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The treatment variables that affect long-term recovery

The basic goals of eating disorder treatment are to reduce or eliminate ED symptoms, address co-morbid disorders, and improve quality of life. When researchers study these treatment in clinical trials, they generally focus on the first issue and seek to ask whether this treatment reduces ED symptoms. It’s not a bad goal for an ED […]

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Personality-based subtypes of anorexia nervosa

As I’m sure most of my blog readers know, the DSM has two subtypes of anorexia: restricting and binge/purge (abbreviated here as AN-R and AN-BP. Because psychologists love acronyms almost as much as they love asking you about your mother). Behaviorally, they look easy to tell apart. But that’s not always the case. New research […]

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Rethinking survivorship: What the ED community can learn from those who still struggle

The eating disorder community loves personal narratives (especially of celebrities). Generally, the research and advocacy community prefers narratives of people who are well–or at least on their way to wellness. Some of this preference is strategic- sturm und drang stories don’t generally achieve donations or the message of hope that family and friends are looking […]

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Treating Severe and Enduring Anorexia Nervosa–Finally, a bit of hope?

In March, I attended the London International Eating Disorders Conference. This past weekend, I finally organized the last of my papers from the conference (After the conference, I was on vacation and then at a journalism fellowship, so I wasn’t home to do any organizing, hence the long delay) and found some notes I took […]

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Good things don’t come for those who are waitlisted: The true damage of long wait lists on ED recovery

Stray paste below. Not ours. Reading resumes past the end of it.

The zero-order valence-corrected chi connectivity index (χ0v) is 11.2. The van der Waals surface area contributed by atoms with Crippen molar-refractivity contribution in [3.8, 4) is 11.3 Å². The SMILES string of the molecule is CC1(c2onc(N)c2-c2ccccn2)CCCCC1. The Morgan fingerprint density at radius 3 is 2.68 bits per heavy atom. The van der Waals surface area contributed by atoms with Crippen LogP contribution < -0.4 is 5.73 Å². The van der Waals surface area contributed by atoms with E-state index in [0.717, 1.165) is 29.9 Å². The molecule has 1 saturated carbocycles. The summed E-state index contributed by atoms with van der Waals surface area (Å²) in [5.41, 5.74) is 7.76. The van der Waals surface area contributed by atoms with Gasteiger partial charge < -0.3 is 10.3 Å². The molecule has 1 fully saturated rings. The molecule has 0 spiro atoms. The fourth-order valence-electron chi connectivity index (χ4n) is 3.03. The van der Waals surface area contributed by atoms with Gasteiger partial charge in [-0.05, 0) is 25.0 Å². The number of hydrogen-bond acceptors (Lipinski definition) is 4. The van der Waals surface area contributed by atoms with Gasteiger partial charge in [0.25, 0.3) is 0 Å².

Asking for help for an eating disorder, whether it’s for yourself or a loved one, often requires you so screw your courage to the sticking place. For one, there’s stigma. For another, there’s the fear of stopping ED behaviors and of what treatment will bring. Not to mention the other worries associated with discussing some […]

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ACT-ing to find a new anorexia therapy

Given that there are really no evidence-based treatments for adults with anorexia, researchers, clinicians, patients, and families are all eager to try and find something that will help this group of sufferers. One promising new therapy is Acceptance and Commitment Therapy, or ACT (pronounced like the word “act,” as opposed to saying it like A-C-T). […]

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Defining recovery: Life after an eating disorder

So we’ve finally come to the last part of the Defining Recovery series, in which I want to look at what happens to women after recovery. Stopping ED behaviors is, in a sense, a means to an end, which is the creation of a healthy, meaningful life. There’s no real way to get at what […]

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Defining recovery: What contributes to recovery and remission from an ED?

In the first two blog posts of this series, I’ve looked at how researchers define recovery, and how patients do so. Now, I want to look at what factors predict recovery in eating disorders. But first, a note. When I talk about things that predict a negative outcome, it’s possible that you might recognize some […]

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Defining recovery: What do patients define as recovery?

Yesterday, I posted about how researchers define recovery in a variety of clinical situations. I think we have made a lot of progress in our understanding of what recovery is from a scientific perspective. Researchers are now embracing the idea that recovery involves much more than just regaining/maintaining weight and stopping ED behaviors. Certainly that’s […]

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Defining Recovery: What do researchers define as recovery?

Like I mentioned in my previous post, I’m going to be doing a series on my blog about definitions of recovery, what they are, and why they matter. For my first post, I’m going to start by discussing how researchers measure recovery. Considering that most of my readers are (judging by the email I receive […]

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